Volume 97, Issue 1
Thursday, May 22, 2003

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Disloyal Martin's victory certain

Kats got your tongue
Laura Katsirdakis
News Editor

Elections in Canada inspire apathy in the best of us. How many of us know someone who has voted for frivolous reasons, like because that's the way they've always voted.

On the other hand, how many of us have voted not because we were inspired by a dynamic political figure, but because a politician was so repulsive that we felt compelled to vote for anyone but them.

Here in Canada, federal politics are particularly unlikely to draw voters to the polls. The Liberal Party's dominance mutes competition. The right has failed to unite, and the far left seems like a far cry.

The Liberals, in an ironically appropriate way, seem to have straddled the centre of the political spectrum, almost as if to make up for the weakness in their political opponents. Campaign trails are lined with decidedly left-of-centre rhetoric, yet once in office, Jean Chrétien's Liberals have paved a legacy of things like deficit reduction and keeping the GST.

For this reason, if no other, the Liberal leadership race is worth watching, although the term 'race' is used loosely here. One leadership candidate, Paul Martin, made shock waves when he singled himself out as a leadership hopeful, but the other candidates for the top spot are barely putting up a fight.

Quick! Who can name the two other candidates vying for the Liberal leadership? No? Well, as the National Post reported on May 6, 2003, even Chrétien himself found the first of the six leadership debates boring: he admitted that he flipped to the hockey game rather than following the debate.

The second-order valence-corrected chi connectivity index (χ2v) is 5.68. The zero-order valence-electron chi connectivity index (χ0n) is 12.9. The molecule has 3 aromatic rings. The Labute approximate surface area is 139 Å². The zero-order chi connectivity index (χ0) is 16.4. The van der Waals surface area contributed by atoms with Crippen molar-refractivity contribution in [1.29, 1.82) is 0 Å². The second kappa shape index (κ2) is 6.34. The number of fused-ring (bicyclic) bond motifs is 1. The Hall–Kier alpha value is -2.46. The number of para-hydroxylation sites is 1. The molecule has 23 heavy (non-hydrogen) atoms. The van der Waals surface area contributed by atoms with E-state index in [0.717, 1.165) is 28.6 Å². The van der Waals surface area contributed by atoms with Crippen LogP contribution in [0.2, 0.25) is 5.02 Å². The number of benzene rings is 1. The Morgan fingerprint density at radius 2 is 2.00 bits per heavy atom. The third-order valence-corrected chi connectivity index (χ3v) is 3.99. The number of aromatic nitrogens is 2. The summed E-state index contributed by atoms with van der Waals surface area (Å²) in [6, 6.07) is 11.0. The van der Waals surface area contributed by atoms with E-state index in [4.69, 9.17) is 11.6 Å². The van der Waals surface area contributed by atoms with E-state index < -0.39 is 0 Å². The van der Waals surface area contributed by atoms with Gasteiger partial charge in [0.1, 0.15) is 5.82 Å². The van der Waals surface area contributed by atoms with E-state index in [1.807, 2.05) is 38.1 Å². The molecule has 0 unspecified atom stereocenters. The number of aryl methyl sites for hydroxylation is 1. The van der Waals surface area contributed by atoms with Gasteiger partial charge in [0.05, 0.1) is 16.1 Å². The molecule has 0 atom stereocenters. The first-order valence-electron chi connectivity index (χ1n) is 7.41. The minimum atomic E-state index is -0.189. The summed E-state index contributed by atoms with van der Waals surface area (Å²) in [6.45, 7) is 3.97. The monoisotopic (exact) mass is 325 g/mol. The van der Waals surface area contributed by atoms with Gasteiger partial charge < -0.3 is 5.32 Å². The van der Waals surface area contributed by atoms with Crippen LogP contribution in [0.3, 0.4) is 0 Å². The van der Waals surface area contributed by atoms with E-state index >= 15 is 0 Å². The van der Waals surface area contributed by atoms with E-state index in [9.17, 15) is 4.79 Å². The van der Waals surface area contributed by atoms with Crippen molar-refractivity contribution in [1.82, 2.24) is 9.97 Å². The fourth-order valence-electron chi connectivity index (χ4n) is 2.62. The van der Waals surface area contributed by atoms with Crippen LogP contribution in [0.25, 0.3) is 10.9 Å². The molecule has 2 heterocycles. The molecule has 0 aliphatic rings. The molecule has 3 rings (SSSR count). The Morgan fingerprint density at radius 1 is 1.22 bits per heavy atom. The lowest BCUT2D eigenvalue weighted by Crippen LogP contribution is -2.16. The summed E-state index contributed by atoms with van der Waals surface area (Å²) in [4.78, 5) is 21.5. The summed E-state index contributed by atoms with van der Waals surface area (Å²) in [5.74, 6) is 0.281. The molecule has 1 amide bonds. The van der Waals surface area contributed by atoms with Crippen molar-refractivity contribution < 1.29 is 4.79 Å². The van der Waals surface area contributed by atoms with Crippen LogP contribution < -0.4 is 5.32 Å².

John Manley, one of Martin's not-so-formidable opponents, attempted to rustle up some controversy by calling upon Martin to disclose the sources funding his leadership campaign. Unfortunately, Manley drew criticism from the press when he failed to meet the deadline of his own challenge.

In case you're still guessing, the third candidate is Sheila Copps.

Martin's victory in the leadership race is almost certain. Indeed, the Globe and Mail reported that Martin has the support of 259 riding associations and is expected to not only win the Liberal leadership, but to gain many traditionally non-Liberal seats if he should lead the party into the next election.

Martin's track record as finance minister leads many observers to believe this is a victory for small-c conservatism rather than a more left-of-centre ideology. As finance minister, Martin was instrumental in moving Canada away from social spending and towards deficit reductions and tax cuts. If Martin does win the Liberal leadership, the likelihood is high that he may continue to take the party down a neo-conservative path.

This may interest those who put their check mark next to the same party name at every election. Perhaps Paul Martin's ideological disloyalty will shake some voters out of their apathetic slumber.


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